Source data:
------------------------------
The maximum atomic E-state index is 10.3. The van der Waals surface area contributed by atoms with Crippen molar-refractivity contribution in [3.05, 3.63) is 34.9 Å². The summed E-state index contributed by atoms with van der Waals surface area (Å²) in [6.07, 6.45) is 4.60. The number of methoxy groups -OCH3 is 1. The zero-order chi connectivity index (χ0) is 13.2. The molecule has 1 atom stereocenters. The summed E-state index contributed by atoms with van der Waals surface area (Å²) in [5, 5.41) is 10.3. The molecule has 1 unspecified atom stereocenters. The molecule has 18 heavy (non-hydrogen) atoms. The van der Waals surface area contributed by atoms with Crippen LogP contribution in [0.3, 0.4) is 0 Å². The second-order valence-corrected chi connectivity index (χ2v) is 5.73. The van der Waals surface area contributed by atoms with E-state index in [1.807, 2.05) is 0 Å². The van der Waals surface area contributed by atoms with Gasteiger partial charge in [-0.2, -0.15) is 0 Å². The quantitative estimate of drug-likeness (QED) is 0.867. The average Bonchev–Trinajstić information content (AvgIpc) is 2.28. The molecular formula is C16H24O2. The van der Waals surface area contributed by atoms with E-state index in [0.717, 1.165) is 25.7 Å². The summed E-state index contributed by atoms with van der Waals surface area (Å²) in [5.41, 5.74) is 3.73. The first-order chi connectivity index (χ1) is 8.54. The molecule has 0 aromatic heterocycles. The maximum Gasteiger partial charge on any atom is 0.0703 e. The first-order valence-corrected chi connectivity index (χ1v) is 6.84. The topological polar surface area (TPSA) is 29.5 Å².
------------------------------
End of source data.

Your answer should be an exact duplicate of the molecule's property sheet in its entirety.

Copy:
The maximum atomic E-state index is 10.3. The van der Waals surface area contributed by atoms with Crippen molar-refractivity contribution in [3.05, 3.63) is 34.9 Å². The summed E-state index contributed by atoms with van der Waals surface area (Å²) in [6.07, 6.45) is 4.60. The number of methoxy groups -OCH3 is 1. The zero-order chi connectivity index (χ0) is 13.2. The molecule has 1 atom stereocenters. The summed E-state index contributed by atoms with van der Waals surface area (Å²) in [5, 5.41) is 10.3. The molecule has 1 unspecified atom stereocenters. The molecule has 18 heavy (non-hydrogen) atoms. The van der Waals surface area contributed by atoms with Crippen LogP contribution in [0.3, 0.4) is 0 Å². The second-order valence-corrected chi connectivity index (χ2v) is 5.73. The van der Waals surface area contributed by atoms with E-state index in [1.807, 2.05) is 0 Å². The van der Waals surface area contributed by atoms with Gasteiger partial charge in [-0.2, -0.15) is 0 Å². The quantitative estimate of drug-likeness (QED) is 0.867. The average Bonchev–Trinajstić information content (AvgIpc) is 2.28. The molecular formula is C16H24O2. The van der Waals surface area contributed by atoms with E-state index in [0.717, 1.165) is 25.7 Å². The summed E-state index contributed by atoms with van der Waals surface area (Å²) in [5.41, 5.74) is 3.73. The first-order chi connectivity index (χ1) is 8.54. The molecule has 0 aromatic heterocycles. The maximum Gasteiger partial charge on any atom is 0.0703 e. The first-order valence-corrected chi connectivity index (χ1v) is 6.84. The topological polar surface area (TPSA) is 29.5 Å².